Roche announced Tuesday that it is expanding its collaboration with the U.S. Centers for Disease Control and Prevention (CDC) to strengthen laboratory systems in countries that have been affected the most by the HIV and tuberculosis (TB) epidemics. Approximately 2 billion people worldwide are infected with TB; more than 38 million people are living with HIV.
The public-private partnership (PPP), named Lab Networks for Health, aims to improve HIV and TB detection, prevention, and treatment in countries in Africa, Eastern Europe, Central Asia, Latin America, and the Caribbean that have been hit hardest by the two diseases.
Working in a manufacturer-agnostic collaboration with national ministries of health, the partnership aims to expand training opportunities and support quality management and improvement programs, increase access to multi-pathogen testing capabilities through workflow management and integrated networks, and improve approaches to biosafety and laboratory waste management.
“We are proud to continue our longstanding partnership with the U.S. Centers for Disease Control and Prevention to further support efforts that scale up and expand access to diagnostics for tuberculosis, HIV, and emerging pandemics,” Bernard Colombo, president of Europe, Middle East, Africa, and Latin America of Roche Diagnostics, said in a statement. “Investments in strong laboratory networks contribute to the strengthening of health systems that enable people to have access to life-saving testing and treatment for improved disease management and quality of life.”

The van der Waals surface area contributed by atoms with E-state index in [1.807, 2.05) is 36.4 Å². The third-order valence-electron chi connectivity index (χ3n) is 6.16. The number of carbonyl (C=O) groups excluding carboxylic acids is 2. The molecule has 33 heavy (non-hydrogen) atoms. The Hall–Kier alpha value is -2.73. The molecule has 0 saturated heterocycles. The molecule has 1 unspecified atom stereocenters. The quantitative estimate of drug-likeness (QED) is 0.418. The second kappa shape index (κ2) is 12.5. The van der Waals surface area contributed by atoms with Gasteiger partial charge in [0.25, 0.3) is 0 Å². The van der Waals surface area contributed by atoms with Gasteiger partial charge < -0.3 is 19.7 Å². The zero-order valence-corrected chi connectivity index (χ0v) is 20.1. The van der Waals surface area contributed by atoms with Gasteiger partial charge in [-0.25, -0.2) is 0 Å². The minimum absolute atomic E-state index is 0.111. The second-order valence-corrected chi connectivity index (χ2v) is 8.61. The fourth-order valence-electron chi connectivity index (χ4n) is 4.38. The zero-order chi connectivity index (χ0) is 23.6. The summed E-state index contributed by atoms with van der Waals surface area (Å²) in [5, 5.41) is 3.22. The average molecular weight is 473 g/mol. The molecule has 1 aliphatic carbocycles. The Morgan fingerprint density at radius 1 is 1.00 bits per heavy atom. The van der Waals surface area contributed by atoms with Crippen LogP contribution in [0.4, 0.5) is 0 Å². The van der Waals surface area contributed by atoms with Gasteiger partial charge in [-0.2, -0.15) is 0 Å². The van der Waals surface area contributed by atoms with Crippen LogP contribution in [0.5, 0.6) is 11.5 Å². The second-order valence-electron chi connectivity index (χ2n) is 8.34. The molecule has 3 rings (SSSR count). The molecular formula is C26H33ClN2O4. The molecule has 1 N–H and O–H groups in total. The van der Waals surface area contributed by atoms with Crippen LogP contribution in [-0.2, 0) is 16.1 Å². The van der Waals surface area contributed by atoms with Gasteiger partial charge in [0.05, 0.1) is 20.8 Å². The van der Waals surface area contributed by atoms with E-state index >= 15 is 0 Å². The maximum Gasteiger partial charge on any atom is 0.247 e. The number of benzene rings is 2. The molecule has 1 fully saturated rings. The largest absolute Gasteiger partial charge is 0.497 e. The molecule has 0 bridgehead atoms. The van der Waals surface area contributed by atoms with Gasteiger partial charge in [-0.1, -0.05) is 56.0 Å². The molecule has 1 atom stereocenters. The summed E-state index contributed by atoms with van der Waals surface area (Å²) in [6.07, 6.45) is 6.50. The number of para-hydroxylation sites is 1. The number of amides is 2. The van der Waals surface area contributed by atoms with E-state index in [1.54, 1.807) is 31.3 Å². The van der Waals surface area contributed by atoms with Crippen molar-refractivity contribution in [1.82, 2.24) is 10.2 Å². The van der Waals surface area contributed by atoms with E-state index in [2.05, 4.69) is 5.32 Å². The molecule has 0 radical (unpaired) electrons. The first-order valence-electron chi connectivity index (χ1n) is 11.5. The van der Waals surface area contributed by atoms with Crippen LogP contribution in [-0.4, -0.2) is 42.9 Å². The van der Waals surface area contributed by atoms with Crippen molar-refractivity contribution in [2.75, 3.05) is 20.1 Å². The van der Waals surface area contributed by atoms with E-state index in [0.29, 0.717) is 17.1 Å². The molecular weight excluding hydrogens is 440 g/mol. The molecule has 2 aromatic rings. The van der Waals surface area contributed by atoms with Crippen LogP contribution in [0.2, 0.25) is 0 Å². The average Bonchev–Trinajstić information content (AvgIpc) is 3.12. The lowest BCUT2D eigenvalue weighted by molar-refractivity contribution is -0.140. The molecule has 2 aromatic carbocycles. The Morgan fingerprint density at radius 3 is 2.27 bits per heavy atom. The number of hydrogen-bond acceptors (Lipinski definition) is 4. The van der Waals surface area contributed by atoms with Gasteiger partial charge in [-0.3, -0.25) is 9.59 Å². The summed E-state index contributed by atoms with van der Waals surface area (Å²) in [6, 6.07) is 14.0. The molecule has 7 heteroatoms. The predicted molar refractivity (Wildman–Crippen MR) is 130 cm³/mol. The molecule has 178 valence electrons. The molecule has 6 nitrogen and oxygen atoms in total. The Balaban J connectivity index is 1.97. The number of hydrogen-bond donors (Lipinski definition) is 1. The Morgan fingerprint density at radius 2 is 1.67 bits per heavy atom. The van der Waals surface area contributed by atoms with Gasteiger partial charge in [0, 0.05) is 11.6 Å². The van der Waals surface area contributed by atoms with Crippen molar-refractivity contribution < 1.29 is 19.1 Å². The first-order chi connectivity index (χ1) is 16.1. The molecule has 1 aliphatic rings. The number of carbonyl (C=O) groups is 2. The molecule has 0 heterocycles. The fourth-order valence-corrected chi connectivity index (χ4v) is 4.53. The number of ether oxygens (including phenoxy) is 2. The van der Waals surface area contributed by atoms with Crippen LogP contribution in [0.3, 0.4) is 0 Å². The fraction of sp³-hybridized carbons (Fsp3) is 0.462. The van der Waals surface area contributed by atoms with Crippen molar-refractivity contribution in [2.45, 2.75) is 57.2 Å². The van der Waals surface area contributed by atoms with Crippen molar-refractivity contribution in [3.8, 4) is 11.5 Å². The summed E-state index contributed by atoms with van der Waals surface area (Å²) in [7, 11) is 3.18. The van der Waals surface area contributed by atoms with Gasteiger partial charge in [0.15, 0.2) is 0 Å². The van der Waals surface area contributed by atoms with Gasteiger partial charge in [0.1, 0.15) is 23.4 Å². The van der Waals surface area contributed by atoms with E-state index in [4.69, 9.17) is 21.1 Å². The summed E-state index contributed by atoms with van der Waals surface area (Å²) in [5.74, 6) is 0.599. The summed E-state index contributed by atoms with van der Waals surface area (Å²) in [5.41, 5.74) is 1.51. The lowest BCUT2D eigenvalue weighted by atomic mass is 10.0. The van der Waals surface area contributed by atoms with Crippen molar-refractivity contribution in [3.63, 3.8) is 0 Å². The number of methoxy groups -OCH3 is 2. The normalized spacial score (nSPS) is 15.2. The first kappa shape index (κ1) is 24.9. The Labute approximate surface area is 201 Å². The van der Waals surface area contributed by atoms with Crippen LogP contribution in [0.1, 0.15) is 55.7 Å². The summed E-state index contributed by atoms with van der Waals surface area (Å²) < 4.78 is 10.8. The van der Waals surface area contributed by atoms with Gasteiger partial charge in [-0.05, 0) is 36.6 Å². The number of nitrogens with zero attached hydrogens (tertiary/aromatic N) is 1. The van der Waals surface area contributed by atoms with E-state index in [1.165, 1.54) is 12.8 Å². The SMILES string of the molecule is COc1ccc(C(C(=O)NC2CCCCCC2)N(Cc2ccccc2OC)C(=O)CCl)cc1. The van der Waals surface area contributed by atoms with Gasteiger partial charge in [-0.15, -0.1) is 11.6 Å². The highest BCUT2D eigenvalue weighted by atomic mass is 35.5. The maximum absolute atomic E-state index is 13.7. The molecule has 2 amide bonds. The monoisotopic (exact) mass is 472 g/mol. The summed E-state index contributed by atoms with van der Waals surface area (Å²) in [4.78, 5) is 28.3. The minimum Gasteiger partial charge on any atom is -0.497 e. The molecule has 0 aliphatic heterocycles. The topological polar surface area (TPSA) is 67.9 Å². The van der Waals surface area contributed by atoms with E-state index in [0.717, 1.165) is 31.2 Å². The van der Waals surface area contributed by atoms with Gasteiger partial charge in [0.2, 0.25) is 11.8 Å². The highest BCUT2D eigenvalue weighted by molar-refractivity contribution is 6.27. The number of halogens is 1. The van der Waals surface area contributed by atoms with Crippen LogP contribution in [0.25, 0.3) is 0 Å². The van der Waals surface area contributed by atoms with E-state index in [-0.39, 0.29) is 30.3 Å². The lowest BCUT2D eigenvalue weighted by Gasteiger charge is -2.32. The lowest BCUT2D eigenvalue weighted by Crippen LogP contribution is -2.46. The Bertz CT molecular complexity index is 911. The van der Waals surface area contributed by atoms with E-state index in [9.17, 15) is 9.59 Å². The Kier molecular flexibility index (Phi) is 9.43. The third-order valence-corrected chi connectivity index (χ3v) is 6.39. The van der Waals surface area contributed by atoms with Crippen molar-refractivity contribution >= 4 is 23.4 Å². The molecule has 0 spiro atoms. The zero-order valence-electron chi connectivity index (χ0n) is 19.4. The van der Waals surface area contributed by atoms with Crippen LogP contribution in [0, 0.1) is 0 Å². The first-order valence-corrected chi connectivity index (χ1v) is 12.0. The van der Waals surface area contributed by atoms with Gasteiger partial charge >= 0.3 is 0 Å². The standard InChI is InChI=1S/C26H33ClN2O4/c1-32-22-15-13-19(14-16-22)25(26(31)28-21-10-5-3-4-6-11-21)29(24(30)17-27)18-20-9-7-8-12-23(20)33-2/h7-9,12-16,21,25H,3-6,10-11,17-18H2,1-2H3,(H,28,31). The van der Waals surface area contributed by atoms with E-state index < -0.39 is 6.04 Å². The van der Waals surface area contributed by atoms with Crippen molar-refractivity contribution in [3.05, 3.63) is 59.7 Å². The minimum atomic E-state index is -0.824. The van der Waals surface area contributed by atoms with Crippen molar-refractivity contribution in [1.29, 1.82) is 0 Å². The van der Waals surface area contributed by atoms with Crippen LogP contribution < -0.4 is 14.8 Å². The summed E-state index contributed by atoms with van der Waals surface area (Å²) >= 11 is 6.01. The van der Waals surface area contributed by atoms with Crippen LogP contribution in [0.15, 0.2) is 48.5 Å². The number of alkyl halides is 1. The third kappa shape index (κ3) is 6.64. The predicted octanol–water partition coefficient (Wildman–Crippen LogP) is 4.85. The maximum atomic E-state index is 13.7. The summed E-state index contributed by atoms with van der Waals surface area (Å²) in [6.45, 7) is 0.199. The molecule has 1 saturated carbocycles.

The COVID-19 pandemic caused setbacks for healthcare systems worldwide, especially those already facing significant economic and logistical challenges. The goals set by the World Health Organization (WHO) to eliminate HIV and TB saw dramatic setbacks during the pandemic: a recent UNAIDS report listed approximately 1.5 million new infections occurring in 2021, more than 1 million over the global target. Furthermore, about 10.6 million people worldwide became ill with TB in 2021, in a reversal of a years-long declining trend; only 6.4 million of them were diagnosed, according to the WHO 2022 global tuberculosis report.
“CDC's global laboratory-supported systems and networks are critical for detecting and monitoring HIV and tuberculosis and have also been vital in the response to COVID-19 and other disease outbreaks,” Dr. Hank Tomlinson, Director of CDC's Division of Global HIV and TB, said in a statement. “Our renewed partnership with Roche Diagnostics will help to sustain these essential platforms, enhance laboratory workforce capacity, and identify efficiencies in multi-disease public health laboratory systems to ensure accurate, reliable, and responsive diagnostic services globally.”